Metabolism is the sum of all the chemical reactions that occur in a cell. Most cellular reactions will not take place unless an enzyme is present. An enzyme is a protein molecule that functions as an organic catalyst to speed a particular metabolic reaction. Molecules frequently do not react with one another unless they are activated in some way. In the lab, heat is often used to increase the number of effective collisions between molecules. The energy that must be supplied is called the energy of activation. In the body, enzymes lower the energy of activation by forming a complex with particular molecules. In a crowded ballroom, a mutual friend can cause particular people to interact. In a cell, an enzyme brings together certain molecules and causes them to react with one another.
In any reaction, the molecules that interact are called reactants, while the substances that form as a result of the reaction are the products. The reactants in an enzymatic reaction are its substrate(s). Enzymes are often named for their substrate(s); for example, maltase is the enzyme that digests maltose. Enzymes have a specific region, called an active site, where the reaction occurs. An enzyme’s specificity is caused by the shape of the active site, where the enzyme and its substrate(s) fit together, much like pieces of a puzzle (Fig. 2.16). After a reaction is complete and the products are released, the enzyme is ready to catalyze its reaction again:
E+S ® ES ® E+P
(where E = enzyme, S = substrate, ES = enzyme-substrate complex, and P = product).
Figure 2.16 Enzymatic action. An enzyme has an active site, where the substrates come together and react. The products are released, and the enzyme is free to act again. a. In synthesis, the substrates join to produce a larger product. b. In degradation, the substrate breaks down to smaller products.
Many enzymes require cofactors. Some cofactors are inorganic, such as copper, zinc, or iron. Other cofactors are organic, nonprotein molecules called coenzymes. Cofactors assist an enzyme and may even accept or contribute atoms to the reaction. It is interesting that vitamins are often components of coenzymes.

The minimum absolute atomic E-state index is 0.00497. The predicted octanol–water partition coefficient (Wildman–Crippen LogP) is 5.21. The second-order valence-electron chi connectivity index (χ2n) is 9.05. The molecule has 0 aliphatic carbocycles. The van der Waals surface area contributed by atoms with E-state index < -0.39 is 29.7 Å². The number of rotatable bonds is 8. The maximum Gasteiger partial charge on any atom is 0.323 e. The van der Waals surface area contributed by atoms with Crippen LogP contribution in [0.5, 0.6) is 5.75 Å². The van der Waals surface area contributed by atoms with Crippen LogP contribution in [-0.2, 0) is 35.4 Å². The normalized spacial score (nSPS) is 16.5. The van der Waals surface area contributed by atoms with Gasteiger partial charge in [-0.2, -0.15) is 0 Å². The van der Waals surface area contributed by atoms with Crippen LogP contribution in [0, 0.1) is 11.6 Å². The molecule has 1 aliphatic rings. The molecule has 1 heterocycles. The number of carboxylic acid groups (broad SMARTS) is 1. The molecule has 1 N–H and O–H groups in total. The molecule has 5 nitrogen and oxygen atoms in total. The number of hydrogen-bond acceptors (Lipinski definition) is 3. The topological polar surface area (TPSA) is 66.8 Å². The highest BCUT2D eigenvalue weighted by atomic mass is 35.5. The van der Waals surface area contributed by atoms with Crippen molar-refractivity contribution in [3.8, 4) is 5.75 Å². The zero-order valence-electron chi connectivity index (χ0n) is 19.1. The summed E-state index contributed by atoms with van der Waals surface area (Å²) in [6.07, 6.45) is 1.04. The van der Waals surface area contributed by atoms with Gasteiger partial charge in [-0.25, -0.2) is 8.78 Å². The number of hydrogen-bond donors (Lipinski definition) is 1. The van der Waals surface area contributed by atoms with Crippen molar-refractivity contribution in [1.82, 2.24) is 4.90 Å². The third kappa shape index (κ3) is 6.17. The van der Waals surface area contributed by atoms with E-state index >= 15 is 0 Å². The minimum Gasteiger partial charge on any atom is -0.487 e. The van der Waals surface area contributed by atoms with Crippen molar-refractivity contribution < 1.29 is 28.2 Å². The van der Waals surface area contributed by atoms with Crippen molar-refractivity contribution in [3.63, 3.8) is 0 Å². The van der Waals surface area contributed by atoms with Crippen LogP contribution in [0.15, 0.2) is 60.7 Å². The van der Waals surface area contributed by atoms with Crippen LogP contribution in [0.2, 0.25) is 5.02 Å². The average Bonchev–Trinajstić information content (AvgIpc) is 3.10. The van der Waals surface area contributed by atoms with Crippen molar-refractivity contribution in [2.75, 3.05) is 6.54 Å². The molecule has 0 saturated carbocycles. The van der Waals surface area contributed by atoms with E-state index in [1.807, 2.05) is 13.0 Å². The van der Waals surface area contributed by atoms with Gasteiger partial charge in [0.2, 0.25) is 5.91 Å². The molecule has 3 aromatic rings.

Types of Reactions
Certain types of chemical reactions are common to metabolism. Synthesis Reactions: During synthesis reactions, two or more reactants combine to form a larger and more complex product (Fig. 2.16a). The dehydration synthesis reaction we have already studied (i.e., the joining of subunits to form a macromolecule) is an example of a synthesis reaction. When glucose molecules join in the liver, forming glycogen, a synthesis reaction has occurred. Notice that synthesis reactions always involve bond formation and therefore an input of energy. Degradation Reactions: During degradation reactions, a larger and more complex molecule breaks down into smaller, simpler products (Fig. 2.16b). The hydrolysis reactions that break down macromolecules into their subunits are examples of degradation reactions, also called decomposition reactions. When protein is digested to amino acids in the stomach, a degradation reaction has occurred. Replacement Reactions: Replacement reactions involve both degradation and synthesis. For example, when ADP joins with inorganic phosphate, "P" , and ATP forms, the last hydrogen in ADP is replaced by a "P" (see Fig. 2.18). The "P" loses a hydroxyl group. The hydrogen and hydroxyl group join to become water.
Figure 2.18 ATP reaction. ATP, the universal energy currency of cells, is composed of adenosine and three phosphate groups (called a triphosphate). When cells require energy, ATP undergoes hydrolysis, producing ADP "P" , with the release of energy. (The "P" stands for inorganic phosphate.) Later, ATP is rebuilt when energy is supplied and ADP joins with "P".